In a flow of contentment, we returned to our hotel, admiring the traffic of Fifth Avenue, the skyscrapers of Lower Manhattan, and every American face and form that passed us.
The telephone rang as soon as we reached our room, and Louise lifted the receiver gingerly.
“Who is it?” I hissed anxiously.
“The New York Times,” replied Louise succinctly, “wants to know what we look like.”
This was right up my street! I seized the telephone and described us — as I saw us. Other questions followed. What did we think of the Prince of Wales? Of the skyline of New York? Of bobbed hair — a great issues at that time.
No one before had ever wanted to know what we thought of anything. It was marvellous, but only the beginning. The next day, several other newspapers wanted to interview and photograph us, as “the two girls who saved their money to cross the Atlantic”.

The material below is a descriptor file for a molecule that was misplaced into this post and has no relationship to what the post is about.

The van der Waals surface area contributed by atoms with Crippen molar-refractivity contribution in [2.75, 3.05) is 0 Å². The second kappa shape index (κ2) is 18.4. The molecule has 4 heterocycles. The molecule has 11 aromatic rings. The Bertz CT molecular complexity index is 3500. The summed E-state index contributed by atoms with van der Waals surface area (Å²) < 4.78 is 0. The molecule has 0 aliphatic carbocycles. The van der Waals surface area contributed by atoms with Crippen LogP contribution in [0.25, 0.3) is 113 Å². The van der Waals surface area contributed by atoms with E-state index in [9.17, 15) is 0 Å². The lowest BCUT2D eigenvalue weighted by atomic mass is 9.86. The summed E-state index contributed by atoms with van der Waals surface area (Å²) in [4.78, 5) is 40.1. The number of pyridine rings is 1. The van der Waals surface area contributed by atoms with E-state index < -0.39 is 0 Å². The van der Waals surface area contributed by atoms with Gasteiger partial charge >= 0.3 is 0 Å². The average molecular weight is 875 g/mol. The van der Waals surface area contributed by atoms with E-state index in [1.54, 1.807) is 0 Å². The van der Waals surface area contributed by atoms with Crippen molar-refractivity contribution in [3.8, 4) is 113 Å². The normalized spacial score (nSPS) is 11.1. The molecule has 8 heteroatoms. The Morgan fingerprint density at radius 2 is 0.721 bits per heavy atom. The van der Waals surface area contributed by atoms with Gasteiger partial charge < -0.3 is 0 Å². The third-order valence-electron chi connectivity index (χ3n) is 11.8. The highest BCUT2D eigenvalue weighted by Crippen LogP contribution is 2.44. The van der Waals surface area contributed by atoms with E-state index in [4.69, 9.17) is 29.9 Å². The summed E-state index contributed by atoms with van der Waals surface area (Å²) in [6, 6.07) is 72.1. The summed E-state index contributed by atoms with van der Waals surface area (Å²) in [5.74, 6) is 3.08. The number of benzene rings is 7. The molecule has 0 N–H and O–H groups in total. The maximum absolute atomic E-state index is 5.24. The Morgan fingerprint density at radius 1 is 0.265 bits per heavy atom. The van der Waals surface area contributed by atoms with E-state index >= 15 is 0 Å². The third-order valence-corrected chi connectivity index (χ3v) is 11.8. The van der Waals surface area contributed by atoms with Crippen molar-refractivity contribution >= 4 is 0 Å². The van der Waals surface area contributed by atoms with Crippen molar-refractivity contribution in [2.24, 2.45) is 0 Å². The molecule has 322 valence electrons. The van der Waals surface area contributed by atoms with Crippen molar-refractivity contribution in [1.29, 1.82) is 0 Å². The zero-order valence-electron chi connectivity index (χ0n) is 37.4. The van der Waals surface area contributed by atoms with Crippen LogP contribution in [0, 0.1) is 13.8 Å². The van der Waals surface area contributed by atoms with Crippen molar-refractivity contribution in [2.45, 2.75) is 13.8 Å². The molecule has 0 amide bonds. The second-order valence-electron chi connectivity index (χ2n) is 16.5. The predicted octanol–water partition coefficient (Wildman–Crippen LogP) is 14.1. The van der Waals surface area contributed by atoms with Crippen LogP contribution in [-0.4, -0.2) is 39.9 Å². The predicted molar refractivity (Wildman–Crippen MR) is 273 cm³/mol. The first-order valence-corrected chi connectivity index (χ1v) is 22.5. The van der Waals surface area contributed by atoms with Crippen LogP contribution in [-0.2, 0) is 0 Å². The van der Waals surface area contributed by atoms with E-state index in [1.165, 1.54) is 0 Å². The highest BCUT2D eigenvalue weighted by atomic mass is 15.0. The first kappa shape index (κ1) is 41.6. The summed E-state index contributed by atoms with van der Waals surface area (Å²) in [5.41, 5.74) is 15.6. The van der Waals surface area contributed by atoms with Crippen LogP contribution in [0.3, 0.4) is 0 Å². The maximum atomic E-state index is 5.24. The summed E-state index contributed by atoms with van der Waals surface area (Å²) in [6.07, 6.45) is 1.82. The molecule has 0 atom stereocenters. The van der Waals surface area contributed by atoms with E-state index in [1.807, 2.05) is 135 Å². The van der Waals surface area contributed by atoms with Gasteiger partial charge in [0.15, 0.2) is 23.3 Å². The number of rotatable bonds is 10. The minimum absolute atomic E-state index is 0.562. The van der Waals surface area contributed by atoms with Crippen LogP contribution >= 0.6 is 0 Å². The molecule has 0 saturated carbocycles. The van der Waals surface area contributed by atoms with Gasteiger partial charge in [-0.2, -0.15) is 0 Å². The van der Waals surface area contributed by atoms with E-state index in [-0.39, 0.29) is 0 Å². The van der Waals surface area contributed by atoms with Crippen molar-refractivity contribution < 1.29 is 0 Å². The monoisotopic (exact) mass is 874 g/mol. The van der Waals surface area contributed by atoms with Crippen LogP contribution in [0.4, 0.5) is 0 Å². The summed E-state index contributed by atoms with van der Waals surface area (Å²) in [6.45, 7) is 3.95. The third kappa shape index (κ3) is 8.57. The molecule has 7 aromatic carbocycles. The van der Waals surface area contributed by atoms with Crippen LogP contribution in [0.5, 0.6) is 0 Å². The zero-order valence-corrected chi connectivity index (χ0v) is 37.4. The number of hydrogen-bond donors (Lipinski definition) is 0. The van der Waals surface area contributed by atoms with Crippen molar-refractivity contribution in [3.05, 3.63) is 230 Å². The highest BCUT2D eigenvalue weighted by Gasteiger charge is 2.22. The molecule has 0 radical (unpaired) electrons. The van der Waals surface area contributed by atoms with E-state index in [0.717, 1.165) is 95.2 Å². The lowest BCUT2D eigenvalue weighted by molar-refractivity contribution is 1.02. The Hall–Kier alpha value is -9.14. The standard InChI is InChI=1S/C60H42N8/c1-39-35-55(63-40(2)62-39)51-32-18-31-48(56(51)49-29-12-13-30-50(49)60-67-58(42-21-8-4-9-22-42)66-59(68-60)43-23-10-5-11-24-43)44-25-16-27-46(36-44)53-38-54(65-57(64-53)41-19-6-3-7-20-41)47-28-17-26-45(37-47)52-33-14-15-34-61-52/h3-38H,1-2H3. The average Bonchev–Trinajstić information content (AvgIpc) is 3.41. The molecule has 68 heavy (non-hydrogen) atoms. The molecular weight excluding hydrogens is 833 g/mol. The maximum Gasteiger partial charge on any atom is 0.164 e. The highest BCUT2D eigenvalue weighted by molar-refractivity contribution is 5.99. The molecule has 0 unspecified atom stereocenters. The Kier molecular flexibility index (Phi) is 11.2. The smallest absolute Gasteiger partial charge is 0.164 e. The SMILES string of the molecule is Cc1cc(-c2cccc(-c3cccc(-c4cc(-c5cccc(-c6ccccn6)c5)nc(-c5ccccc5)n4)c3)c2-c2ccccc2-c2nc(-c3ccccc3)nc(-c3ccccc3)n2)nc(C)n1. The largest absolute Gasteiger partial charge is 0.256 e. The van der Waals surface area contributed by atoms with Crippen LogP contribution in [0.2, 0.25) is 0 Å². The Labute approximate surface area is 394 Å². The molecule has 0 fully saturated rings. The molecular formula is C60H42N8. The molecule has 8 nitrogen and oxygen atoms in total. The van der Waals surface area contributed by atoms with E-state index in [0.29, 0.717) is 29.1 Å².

That evening e donned our (home-made) evening dresses … I thought I was what was then called the cat’s whiskers. With Louise equally fetchingly attired, off we went to sit in the stalls at the opera for the first time in our lives. Girls of our type generally never sat anywhere but in the gallery, in those days.
From our seats in the fourth row of the stalls on that wonderful night, we looked around, enthralled, at the dazzling scene. It remains with me to this day, and during the darkest days of the war when everything that was gracious, colourful and beautiful hadto go, as one of those shining memories to be cherished and treasured.
Galli-Curci performed La Traviata that night and fulfilled our most eager hopes and anticipations — worth the two years’ wait.
At the end of the performance, something wonderful happened. When Galli-Curci came on to take her applause, she picked us out from where we sat clapping in the stalls, and waved to us. I remember thinking “This is the nearest thing to royalty I shall ever be! I’m being waved at by Galli-Curci across the footlights of the Metropolitan!”